Curious how African American classic blues singer Lucille Hegamin (Lucille Nelson, 1894-1970) has been forgotten, when so many of her peers have been remembered, despite the fact that she left behind a substantial recording legacy.
Hegamin was the second African American female to record the blues (after Mamie Smith) and like Smith, sang in a pop style influenced by singers like Annette Henshaw and Ruth Etting as much as the rougher-hewn styles of Bessie Smith, Ma Rainey, et al. Originally from Macon, Georgia, she toured black vaudeville and minstrelsy with the companies of Leonard Harper and others. She was in Chicago by 1914 performing with the likes of Tony Jackson and Jelly Roll Morton, billed as “The Georgia Peach.”She was one of the first singers to perform W.C. Handy’s “St. Louis Blues”. From 1914 through 1923 she was married to piano player/bandleader Bill Hegamin and fronted his Blue Flame Syncopaters. Starting in 1919 they lived and performed in Harlem. In 1922, Lucille was in the touring production of Sissle and Blake’s Shuffle Along, playing the Florence Mills part. She recorded for such labels as Black Swan and Cameo, including sessions with Clarence Williams in 1926. In the late ’20s and early ’30 she performed at the Lincoln Theatre and in other venues in Harlem and Greater NYC. From 1934, Hegamin retired and became a nurse, emerging after three decades to do some recording during the blues revival in the early ’60s. Here she is with Victoria Spivey from that period:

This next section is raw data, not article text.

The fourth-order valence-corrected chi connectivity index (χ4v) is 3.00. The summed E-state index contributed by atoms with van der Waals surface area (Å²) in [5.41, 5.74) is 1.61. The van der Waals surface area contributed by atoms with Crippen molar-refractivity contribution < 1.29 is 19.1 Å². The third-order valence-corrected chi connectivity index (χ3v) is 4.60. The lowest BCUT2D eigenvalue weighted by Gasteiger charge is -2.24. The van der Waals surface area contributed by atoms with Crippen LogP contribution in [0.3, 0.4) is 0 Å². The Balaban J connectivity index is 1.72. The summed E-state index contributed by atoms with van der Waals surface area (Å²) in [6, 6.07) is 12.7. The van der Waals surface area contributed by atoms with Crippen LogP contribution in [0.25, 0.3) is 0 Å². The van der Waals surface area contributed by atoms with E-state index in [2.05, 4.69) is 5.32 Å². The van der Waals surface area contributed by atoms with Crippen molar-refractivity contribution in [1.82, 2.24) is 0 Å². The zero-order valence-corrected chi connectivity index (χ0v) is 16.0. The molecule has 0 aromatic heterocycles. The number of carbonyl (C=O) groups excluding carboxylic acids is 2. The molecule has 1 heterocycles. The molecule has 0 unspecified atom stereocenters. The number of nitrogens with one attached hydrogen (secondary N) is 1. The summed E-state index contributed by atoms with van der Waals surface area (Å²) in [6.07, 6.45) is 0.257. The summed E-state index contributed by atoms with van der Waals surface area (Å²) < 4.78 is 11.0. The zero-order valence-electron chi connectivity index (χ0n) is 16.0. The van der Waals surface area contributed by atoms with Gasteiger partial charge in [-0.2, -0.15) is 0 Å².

There are lots of clips of her recordings on Youtube. Check ’em out!
For more on vaudeville history, please check out No Applause, Just Throw Money: The Book That Made Vaudeville Famous